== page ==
Microsoft Opts For WordPress As Default Blogging Platform

Blogging received a major shot in the arm this week with the announcement that Microsoft is to abandon its drive for its own blogging platform and make WordPress its default system. “Rather than having Windows Live invest in a competing blogging service, we decided the best thing we could do for our customers was to give them a great blogging solution through,” Microsoft said in a blog post.

The move was announced at the Techcrunch Disrupt conference in San Francisco, where the chief executive of WordPress-maker Automatic, Toni Schneider, said “This is a unique advantage of web services, where somebody can transition a user base and still maintain a connection with them”.

Microsoft at the moment has 30 million people using its Windows Live Spaces blogging platform. They can port their blog posts, comments, and photos to WordPress, and redirect their old Spaces URLs to their new blog, Microsoft said. The move is the latest by Microsoft that allows users to access other services via Microsoft’s platforms, or simply replaces unpopular Microsoft services with more widely used equivalents.

If you run your blog on the Microsoft platform the next time you log in you will be prompted to migrate your data to WordPress. If you do not want to do this you have the option of downloading all material to your desktop, deleting the blog from the MS servers or delaying your decision for six months. If you go to the MS Live site to start a blog you will be automatically be diverted to WordPress.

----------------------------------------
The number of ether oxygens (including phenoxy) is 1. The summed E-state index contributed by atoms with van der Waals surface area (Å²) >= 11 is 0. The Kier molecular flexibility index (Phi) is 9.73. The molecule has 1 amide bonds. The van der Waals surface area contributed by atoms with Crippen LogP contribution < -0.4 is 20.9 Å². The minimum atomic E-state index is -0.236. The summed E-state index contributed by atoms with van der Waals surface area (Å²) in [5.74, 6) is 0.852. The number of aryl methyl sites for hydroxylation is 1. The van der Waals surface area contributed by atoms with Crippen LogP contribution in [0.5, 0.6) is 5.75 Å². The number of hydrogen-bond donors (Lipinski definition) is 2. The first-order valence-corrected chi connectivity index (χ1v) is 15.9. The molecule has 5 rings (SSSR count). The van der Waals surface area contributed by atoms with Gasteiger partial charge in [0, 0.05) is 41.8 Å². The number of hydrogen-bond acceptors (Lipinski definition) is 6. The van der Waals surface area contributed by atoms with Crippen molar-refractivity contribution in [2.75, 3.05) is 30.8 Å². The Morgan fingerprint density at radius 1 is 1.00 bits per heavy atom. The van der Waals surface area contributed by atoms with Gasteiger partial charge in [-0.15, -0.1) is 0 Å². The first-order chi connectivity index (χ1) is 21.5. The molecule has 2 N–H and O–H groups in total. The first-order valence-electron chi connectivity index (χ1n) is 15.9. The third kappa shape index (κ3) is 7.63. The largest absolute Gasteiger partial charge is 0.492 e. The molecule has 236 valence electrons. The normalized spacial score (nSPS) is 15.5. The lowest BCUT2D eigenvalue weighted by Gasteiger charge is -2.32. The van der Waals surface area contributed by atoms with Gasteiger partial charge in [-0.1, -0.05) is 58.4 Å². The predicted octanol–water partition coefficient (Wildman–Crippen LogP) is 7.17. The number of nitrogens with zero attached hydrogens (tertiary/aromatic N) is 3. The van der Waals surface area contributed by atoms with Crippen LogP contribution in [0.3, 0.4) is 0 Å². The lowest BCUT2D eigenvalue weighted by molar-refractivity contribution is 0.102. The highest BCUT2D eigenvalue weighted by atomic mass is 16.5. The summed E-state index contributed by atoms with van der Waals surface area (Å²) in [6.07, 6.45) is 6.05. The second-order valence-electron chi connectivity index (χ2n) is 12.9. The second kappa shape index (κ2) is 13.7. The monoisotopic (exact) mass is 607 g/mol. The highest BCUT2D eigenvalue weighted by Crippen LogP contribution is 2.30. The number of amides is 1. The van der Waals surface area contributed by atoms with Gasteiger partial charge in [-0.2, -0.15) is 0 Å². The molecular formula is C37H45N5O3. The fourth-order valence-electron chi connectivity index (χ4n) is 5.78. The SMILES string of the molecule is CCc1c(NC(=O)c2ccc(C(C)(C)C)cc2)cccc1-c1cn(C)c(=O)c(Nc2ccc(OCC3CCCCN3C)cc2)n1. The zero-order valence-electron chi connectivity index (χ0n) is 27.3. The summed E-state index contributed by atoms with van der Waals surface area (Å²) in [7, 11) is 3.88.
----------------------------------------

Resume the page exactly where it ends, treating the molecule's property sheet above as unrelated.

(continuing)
Microsoft has recently closed its Soapbox video-sharing site, throwing in the white towel to YouTube, and now lets Windows Live Movie Maker post to to Facebook or YouTube. Windows Live Photo Gallery also lets people share photos directly to Facebook and Flickr as well as Windows Live.

This good news for people who run WordPress on a hosted platform as Microsoft will now be concentrating any improvements to its Live Writer blogging system for WordPress owners. Watch this space …

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Kevin Tea is a journalist and marketing communications professional who has worked for some of the leading blue chip companies in the UK and Europe. In the 1990s he became interested in how emerging Internet-based technologies could change the way that people worked and became an administrator on the Telework Europa Forum on CompuServe. With other colleagues he took part in a four year European Commission sponsored project to look at the way that the Internet could benefit remote communities. His blog is a resource for SMEs who want to use cloud computing and Web 2.0 technologies.